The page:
There will be no candlelit vigils outside theatres. No tribute performances in memory. No posthumous award with a standing ovation at a gala event—that would be too ironic for both of them.
Perhaps instead we could consider a single image—a mockingbird, lying dead on the doorstop of a local bookstore. It died of a broken heart in a world no longer moved by the symbolic gestures of strength and virtue.
This would be the best way to remember Umberto Eco and Harper Lee; two very different writers who influenced the Evil Genius Mum I am today.
I wanted you to see what real courage is, instead of getting the idea that courage is a man with a gun in his hand. It’s when you know you’re licked before you begin but you begin anyway and you see it through no matter what.
– Atticus Finch, To Kill A Mockingbird by Harper Lee.
Umberto Eco. Harper Lee.
Two amazing writers from two completely different genres. Eco was a prolific writer: novels, essays, children’s books, comics. Lee wrote two books; albeit her first was famous and brilliant and inspiring.
The only thing you could say they had in common would be their deaths: They both died recently, on February 19, 2016. Damn.
But this assumption isn’t completely true. In fact, these two writers both had a HUGE impact on my life and why I am Evil Genius Mum. They both cemented my belief-system in Heroes. Where Harper Lee showed me what a hero is, Umberto Eco helped me understand why.
When most people think of Lee’s To Kill A Mockingbird, they think of Scout as the main character and her father, Atticus Finch, as the hero. Not for me. Scout is the hero of that book. Absolutely.
Think of it this way: Atticus is like Professor X, mentoring his children in a world of symbolic gestures and social inequities. Scout would be Rogue—heart of gold, but damned if she’s going to just sit back and take all this mumbo-jumbo. She questions everything. She fights anyone. She does her own thing. All under the watchful eye of her father and his quiet guidance.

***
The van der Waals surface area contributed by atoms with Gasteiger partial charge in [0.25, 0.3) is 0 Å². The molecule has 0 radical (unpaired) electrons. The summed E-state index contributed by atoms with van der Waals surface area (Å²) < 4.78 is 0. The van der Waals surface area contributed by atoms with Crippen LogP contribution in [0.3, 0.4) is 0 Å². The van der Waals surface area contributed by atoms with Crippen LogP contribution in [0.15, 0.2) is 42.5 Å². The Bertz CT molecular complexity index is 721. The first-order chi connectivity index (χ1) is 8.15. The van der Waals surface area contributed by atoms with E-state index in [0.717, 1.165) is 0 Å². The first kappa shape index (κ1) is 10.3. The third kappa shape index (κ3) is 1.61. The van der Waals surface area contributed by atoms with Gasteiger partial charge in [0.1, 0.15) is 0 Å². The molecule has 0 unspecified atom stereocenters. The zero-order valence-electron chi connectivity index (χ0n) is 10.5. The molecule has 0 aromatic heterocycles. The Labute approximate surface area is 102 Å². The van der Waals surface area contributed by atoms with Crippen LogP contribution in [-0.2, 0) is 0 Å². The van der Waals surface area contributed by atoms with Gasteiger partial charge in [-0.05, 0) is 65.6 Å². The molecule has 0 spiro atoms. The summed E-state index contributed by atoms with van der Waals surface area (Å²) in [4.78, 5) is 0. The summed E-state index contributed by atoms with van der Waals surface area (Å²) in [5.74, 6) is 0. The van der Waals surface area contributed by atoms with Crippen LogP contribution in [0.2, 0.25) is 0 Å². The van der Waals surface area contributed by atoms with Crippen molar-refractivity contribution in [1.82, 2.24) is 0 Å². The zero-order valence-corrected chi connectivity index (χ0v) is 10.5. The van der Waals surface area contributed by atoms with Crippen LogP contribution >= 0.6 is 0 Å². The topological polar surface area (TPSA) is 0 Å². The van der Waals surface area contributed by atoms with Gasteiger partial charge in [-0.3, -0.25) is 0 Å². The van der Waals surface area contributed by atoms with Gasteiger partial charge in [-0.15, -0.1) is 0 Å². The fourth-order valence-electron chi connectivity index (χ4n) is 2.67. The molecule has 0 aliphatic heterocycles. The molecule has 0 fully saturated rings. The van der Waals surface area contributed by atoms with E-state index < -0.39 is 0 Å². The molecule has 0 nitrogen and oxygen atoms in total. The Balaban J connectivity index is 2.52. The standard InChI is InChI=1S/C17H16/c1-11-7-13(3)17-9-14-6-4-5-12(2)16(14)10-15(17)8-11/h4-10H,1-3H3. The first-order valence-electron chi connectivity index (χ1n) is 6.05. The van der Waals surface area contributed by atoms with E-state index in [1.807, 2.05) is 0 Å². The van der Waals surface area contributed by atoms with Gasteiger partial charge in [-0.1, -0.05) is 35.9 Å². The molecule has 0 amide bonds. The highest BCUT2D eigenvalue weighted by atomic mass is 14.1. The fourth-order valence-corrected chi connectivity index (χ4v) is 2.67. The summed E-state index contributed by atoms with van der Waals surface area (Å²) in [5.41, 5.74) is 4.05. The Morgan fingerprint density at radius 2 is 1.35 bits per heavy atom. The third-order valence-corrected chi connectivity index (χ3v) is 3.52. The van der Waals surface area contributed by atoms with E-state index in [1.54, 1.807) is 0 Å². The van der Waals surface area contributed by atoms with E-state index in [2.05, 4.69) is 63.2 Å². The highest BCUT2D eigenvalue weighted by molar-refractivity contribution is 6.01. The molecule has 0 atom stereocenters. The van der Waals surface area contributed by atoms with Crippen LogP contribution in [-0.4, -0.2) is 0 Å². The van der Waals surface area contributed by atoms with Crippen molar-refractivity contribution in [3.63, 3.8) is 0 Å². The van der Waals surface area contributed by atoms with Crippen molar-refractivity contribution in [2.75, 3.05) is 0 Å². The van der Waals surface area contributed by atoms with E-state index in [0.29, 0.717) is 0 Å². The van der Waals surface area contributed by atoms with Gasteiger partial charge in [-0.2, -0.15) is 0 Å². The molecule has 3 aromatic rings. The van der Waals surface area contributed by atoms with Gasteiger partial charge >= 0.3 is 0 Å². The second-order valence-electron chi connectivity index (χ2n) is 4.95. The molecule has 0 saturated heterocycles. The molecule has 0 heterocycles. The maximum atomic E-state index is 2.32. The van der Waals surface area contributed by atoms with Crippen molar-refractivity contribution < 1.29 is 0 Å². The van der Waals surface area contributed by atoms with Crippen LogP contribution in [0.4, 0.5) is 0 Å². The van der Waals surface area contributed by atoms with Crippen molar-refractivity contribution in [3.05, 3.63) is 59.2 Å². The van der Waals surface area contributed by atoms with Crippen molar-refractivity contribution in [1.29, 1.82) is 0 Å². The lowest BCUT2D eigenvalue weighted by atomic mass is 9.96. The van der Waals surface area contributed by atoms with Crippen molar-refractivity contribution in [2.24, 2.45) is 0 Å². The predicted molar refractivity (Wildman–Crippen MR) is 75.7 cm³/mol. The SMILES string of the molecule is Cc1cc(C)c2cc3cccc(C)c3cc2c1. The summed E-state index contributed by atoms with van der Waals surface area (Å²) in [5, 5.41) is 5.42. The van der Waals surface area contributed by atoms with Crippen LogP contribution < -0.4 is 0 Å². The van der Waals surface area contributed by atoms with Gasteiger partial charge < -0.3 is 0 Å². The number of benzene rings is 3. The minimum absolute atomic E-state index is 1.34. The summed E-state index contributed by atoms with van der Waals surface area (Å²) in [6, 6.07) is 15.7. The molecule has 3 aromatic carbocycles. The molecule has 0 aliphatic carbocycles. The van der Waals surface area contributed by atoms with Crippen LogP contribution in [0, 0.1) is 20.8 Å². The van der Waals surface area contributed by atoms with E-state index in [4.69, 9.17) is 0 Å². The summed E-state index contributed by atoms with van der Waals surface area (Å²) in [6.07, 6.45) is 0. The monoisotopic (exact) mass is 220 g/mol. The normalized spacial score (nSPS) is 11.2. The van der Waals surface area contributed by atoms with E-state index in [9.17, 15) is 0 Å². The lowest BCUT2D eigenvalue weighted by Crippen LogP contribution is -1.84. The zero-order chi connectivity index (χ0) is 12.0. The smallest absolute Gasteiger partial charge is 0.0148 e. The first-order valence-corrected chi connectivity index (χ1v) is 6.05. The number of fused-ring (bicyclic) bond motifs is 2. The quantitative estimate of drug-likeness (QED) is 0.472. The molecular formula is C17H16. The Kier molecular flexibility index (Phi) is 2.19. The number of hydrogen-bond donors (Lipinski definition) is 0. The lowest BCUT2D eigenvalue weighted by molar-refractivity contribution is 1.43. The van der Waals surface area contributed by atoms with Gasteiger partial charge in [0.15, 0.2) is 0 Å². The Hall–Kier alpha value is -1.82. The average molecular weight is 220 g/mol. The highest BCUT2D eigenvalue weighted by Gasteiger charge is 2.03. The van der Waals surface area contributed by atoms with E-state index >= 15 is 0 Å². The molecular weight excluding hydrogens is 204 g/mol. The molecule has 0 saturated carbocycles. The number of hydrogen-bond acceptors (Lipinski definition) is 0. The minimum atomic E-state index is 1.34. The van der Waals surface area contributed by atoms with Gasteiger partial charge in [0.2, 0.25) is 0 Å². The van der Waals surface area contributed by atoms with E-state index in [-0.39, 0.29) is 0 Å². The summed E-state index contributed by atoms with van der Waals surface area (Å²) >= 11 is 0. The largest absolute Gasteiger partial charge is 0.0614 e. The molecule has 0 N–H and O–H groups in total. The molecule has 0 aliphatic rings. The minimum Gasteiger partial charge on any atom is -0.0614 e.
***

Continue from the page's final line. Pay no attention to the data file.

I loved that kid.
Scout is the embodiment of everything I wish to achieve as Evil Genius Mum—in a way, that could make Atticus my “hero” but really it is Scout who has the courage to put her beliefs into practice, even questioning her father at times. She has the added obligation of containing all this power while learning to handle herself in a ladylike way. Pfft.
The real hero is always a hero by mistake; he dreams of being an honest coward like everybody else. …if anything, others that exploit him, making him a myth, while he, the man worthy of esteem, was only a poor creature who reacted with dignity and courage in an event bigger than he was.
– Umberto Eco, Travels in Hyperreality: Essays (1986)
Perhaps Eco held a certain appreciation for Lee and her novel. As an academic, he loved literature, semiotics (symbolism, meanings, literary likeness), and even pop-culture. He was fascinated with the belief society invests in the archetypal hero. Oh yes, he was even a lover of comics—try reading his essay “The Myth of Superman” sometime. Really adds a whole new analysis to storytelling in the age of comics. However, the EG in me doesn’t want to warn you: Reading this essay will totally ruin how you watch ANY superhero TV show from now on.